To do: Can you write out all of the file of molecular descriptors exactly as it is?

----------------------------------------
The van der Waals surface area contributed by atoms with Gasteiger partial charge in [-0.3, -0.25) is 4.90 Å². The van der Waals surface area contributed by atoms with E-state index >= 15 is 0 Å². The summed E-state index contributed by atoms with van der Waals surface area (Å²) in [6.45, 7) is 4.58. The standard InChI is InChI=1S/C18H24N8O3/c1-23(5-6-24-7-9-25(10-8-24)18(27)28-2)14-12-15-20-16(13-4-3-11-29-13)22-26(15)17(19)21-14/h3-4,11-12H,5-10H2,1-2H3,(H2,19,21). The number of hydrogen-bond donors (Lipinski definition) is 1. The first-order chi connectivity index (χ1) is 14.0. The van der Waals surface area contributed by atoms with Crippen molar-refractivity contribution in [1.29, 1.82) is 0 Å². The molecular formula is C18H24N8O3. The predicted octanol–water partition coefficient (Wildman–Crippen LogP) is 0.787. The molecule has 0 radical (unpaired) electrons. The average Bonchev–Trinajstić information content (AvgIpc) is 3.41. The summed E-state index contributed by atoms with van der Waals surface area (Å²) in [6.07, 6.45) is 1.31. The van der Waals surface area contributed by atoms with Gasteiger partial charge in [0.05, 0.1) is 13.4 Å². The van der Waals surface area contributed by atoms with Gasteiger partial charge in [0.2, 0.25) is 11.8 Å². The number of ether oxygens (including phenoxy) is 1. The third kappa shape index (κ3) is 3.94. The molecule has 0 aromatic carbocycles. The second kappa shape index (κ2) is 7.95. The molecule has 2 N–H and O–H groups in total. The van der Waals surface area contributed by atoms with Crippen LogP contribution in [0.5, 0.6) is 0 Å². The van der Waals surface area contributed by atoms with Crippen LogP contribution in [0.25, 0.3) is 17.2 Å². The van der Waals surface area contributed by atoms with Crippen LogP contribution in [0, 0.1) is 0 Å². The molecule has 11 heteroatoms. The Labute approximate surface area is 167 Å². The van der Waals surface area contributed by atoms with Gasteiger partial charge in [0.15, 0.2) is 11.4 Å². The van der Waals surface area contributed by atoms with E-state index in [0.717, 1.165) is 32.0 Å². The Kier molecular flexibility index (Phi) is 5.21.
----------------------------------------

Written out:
The van der Waals surface area contributed by atoms with Gasteiger partial charge in [-0.3, -0.25) is 4.90 Å². The van der Waals surface area contributed by atoms with E-state index >= 15 is 0 Å². The summed E-state index contributed by atoms with van der Waals surface area (Å²) in [6.45, 7) is 4.58. The standard InChI is InChI=1S/C18H24N8O3/c1-23(5-6-24-7-9-25(10-8-24)18(27)28-2)14-12-15-20-16(13-4-3-11-29-13)22-26(15)17(19)21-14/h3-4,11-12H,5-10H2,1-2H3,(H2,19,21). The number of hydrogen-bond donors (Lipinski definition) is 1. The first-order chi connectivity index (χ1) is 14.0. The van der Waals surface area contributed by atoms with Crippen molar-refractivity contribution in [1.29, 1.82) is 0 Å². The molecular formula is C18H24N8O3. The predicted octanol–water partition coefficient (Wildman–Crippen LogP) is 0.787. The molecule has 0 radical (unpaired) electrons. The average Bonchev–Trinajstić information content (AvgIpc) is 3.41. The summed E-state index contributed by atoms with van der Waals surface area (Å²) in [6.07, 6.45) is 1.31. The van der Waals surface area contributed by atoms with Gasteiger partial charge in [0.05, 0.1) is 13.4 Å². The van der Waals surface area contributed by atoms with Gasteiger partial charge in [0.2, 0.25) is 11.8 Å². The number of ether oxygens (including phenoxy) is 1. The third kappa shape index (κ3) is 3.94. The molecule has 0 aromatic carbocycles. The second kappa shape index (κ2) is 7.95. The molecule has 2 N–H and O–H groups in total. The van der Waals surface area contributed by atoms with Crippen LogP contribution in [0.5, 0.6) is 0 Å². The van der Waals surface area contributed by atoms with Crippen LogP contribution in [0.25, 0.3) is 17.2 Å². The van der Waals surface area contributed by atoms with Crippen LogP contribution in [0, 0.1) is 0 Å². The molecule has 11 heteroatoms. The Labute approximate surface area is 167 Å². The van der Waals surface area contributed by atoms with Gasteiger partial charge in [0.15, 0.2) is 11.4 Å². The van der Waals surface area contributed by atoms with E-state index in [0.717, 1.165) is 32.0 Å². The Kier molecular flexibility index (Phi) is 5.21.